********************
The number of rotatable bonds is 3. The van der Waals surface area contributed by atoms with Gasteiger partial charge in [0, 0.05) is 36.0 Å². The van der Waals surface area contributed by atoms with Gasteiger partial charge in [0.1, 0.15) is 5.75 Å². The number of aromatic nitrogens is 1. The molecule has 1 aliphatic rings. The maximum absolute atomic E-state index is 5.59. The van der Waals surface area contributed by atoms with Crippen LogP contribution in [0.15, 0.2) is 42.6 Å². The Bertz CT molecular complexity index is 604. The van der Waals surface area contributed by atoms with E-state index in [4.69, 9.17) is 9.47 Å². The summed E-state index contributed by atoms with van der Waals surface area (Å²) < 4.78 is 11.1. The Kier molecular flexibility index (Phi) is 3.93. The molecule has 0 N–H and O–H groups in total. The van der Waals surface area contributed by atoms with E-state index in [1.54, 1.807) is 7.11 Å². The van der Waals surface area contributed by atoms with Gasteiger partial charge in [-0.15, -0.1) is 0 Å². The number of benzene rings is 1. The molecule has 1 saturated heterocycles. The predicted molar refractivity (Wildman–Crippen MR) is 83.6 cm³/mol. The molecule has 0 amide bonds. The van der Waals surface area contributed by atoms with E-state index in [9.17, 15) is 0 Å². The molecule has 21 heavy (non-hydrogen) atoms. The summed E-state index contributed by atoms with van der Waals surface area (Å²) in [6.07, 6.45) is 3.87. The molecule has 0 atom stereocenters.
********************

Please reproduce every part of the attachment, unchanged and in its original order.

The number of rotatable bonds is 3. The van der Waals surface area contributed by atoms with Gasteiger partial charge in [0, 0.05) is 36.0 Å². The van der Waals surface area contributed by atoms with Gasteiger partial charge in [0.1, 0.15) is 5.75 Å². The number of aromatic nitrogens is 1. The molecule has 1 aliphatic rings. The maximum absolute atomic E-state index is 5.59. The van der Waals surface area contributed by atoms with Crippen LogP contribution in [0.15, 0.2) is 42.6 Å². The Bertz CT molecular complexity index is 604. The van der Waals surface area contributed by atoms with E-state index in [4.69, 9.17) is 9.47 Å². The summed E-state index contributed by atoms with van der Waals surface area (Å²) < 4.78 is 11.1. The Kier molecular flexibility index (Phi) is 3.93. The molecule has 0 N–H and O–H groups in total. The van der Waals surface area contributed by atoms with E-state index in [1.54, 1.807) is 7.11 Å². The van der Waals surface area contributed by atoms with Gasteiger partial charge in [-0.15, -0.1) is 0 Å². The number of benzene rings is 1. The molecule has 1 saturated heterocycles. The predicted molar refractivity (Wildman–Crippen MR) is 83.6 cm³/mol. The molecule has 0 amide bonds. The van der Waals surface area contributed by atoms with E-state index in [9.17, 15) is 0 Å². The molecule has 21 heavy (non-hydrogen) atoms. The summed E-state index contributed by atoms with van der Waals surface area (Å²) in [6.07, 6.45) is 3.87. The molecule has 0 atom stereocenters.